As the owner of an independent gift and homeware shop and also a maker, I’m very much between the two worlds when it comes to the topic of pricing handmade goods and the profit margin needed by a retailer. I know from the daily conversations with my handmade partners that it can often come as a shock how ‘little’ they are being paid for the thing that they have lovingly created and the profit that a retailer puts on top when it’s out on the shop floor.
It’s then equally frustrating when a customer is overheard saying “How much!?’ Or “I could make that myself for that price!”
Pricing anything handmade is challenging; how do you value time, creative thinking, the limited number made, and all the other little parts that go into the item you see for sale in my shop? If I don’t add some profit too - then my business will also suffer, in fact it wouldn’t survive.
For those that find it hard to understand the value of handmade, why the price is higher, or why they cannot get the quantity that they really want, I have a few points to make and I hope that these are helpful for you and assist you in making purchasing decisions in the future.
But first, let me thank all of the wonderful customers that happily buy handmade items, therefore supporting us and all our handmade partners. Without those purchases artists, makers, ‘kitchen table businesses’ and small businesses would not survive - pandemic aside!
Here are 7 reasons you should do your best to help and support our handmade partners
1) Through social media
We use our social media to share many of the beautiful items that are on sale both in the Insideout shops and online. We carefully pick an image, write a little about it and then hope that it is something that you’ll like and appreciate. It’s incredibly fulfilling for the maker to see the comments that you put on the post - even if you’re not making a purchase. So don’t be shy! Compliment it, share the post, follow their own social media. It all helps to increase the invisibility of that person’s work. But don’t leave a comment if you don’t like it. We all understand that everyone has different tastes. But it will damage the confidence of the maker and is often taken very personally, after all, they have probably put their heart and soul into getting it into my shop.
Ruthie Holmes Suncatchers
2) Don’t criticise the valuation
Exclaiming “How much!!?”, demonstrates a complete lack of understanding of the time and effort that goes into hand-making something. Apart from the time, it’s the love that they have for their craft and the often fragile belief in themselves - especially if they are new to selling their handmade work. As I said at the start, it’s also a very careful balance when we support handmade partners of ensuring that they are being paid for their work, but that we are also making a profit (we are a business after all).
Button Jugs by Shelly Lee
3) Remember you’ve been drawn to something handmade in the first place
When looking around the shop, it’s the item with ‘a certain something’ that caught your eye. That’s because every handmade item is unique and therefore it stands out from the crowd. If you think it’s a little bit expensive for you at the moment, why not ask us if there is a slightly less expensive option available? Or save your money to buy the item you love.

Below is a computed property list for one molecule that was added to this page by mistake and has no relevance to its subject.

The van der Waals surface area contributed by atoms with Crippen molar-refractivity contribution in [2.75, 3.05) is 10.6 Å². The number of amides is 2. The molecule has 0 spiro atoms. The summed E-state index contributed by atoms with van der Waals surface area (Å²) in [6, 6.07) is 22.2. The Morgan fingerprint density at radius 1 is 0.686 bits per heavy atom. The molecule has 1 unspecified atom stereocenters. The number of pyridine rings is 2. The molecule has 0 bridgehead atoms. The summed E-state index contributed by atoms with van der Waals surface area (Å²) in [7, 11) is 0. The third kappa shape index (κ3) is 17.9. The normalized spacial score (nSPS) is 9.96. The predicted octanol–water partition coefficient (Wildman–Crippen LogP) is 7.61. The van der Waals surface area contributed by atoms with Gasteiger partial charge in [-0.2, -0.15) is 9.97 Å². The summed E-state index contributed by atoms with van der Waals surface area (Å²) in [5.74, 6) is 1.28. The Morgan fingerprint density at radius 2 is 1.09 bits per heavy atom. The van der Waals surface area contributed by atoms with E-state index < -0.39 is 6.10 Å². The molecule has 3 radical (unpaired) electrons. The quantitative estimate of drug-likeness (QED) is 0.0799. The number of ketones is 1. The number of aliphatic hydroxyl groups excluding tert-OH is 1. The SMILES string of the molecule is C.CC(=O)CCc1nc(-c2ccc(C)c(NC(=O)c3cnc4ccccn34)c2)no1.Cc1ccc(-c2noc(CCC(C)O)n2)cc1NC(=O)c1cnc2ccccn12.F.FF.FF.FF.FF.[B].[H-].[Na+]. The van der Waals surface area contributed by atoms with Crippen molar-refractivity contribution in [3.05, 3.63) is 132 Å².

Lemon & Rosemary Conditioner Bar by Dartmoor Skincare
4) It’s often a lonely but hectic process
Most of our handmade partners are one-person businesses, making day and night to keep up with orders. There’s often an ebb and flow of work and when things are busy - they can get crazy! Plus, they have to manage all the other aspects of their business; social media, website, packaging, posting, delivery, accounts….
Designer Dog Light Pull by Merryfield Pottery
5) Lack of self belief
It always looks odd as an outsider looking at someone’s beautiful work, that they should fear they’re not good enough. Trust me - it happens to us all! Putting your labour of love out there for people to judge worthy of their hard-earned cash is extremely intimidating! So anything you can say or do to ‘big them up’ is hugely appreciated! Let us know on the Insideout social media how much you like the purchase and we’ll share it, so that they (and the rest of the world) know how great it is!
Haytor Mug by Helen White
6) You’re not buying art from someone getting super-rich!
Artists and makers are acutely aware that so very few make enough money for a holiday home in the Seychelles and a couple of sport cars!! We do it because something inside us compels us to! We want to make a living of course, but only the very, very lucky are able to get rich! The message here is - those extra few pounds more than you expected are helping them to make a good life even better.
Honeycomb Soap Dish by Potting Shed Ceramics
7) Makers are your friends!
If you love it - buy it. If you don’t, move on. But if you do…tell the world! One more sale could make all the difference to that business. One comment or share on social media could be the difference between no sales and multiple sales that day!
If you really REALLY love it - then why not find out more about that maker. We can help you to build up collections, to know the story behind the item you bought, from that you may well get an even greater understanding of why they price their products the way they do.
I hope to share more about pricing and handmade work in our future blog posts. If you are enjoying our blogs don’t forget to let us know.
Cornfield Annuals - Seeds by Sylvawood Seeds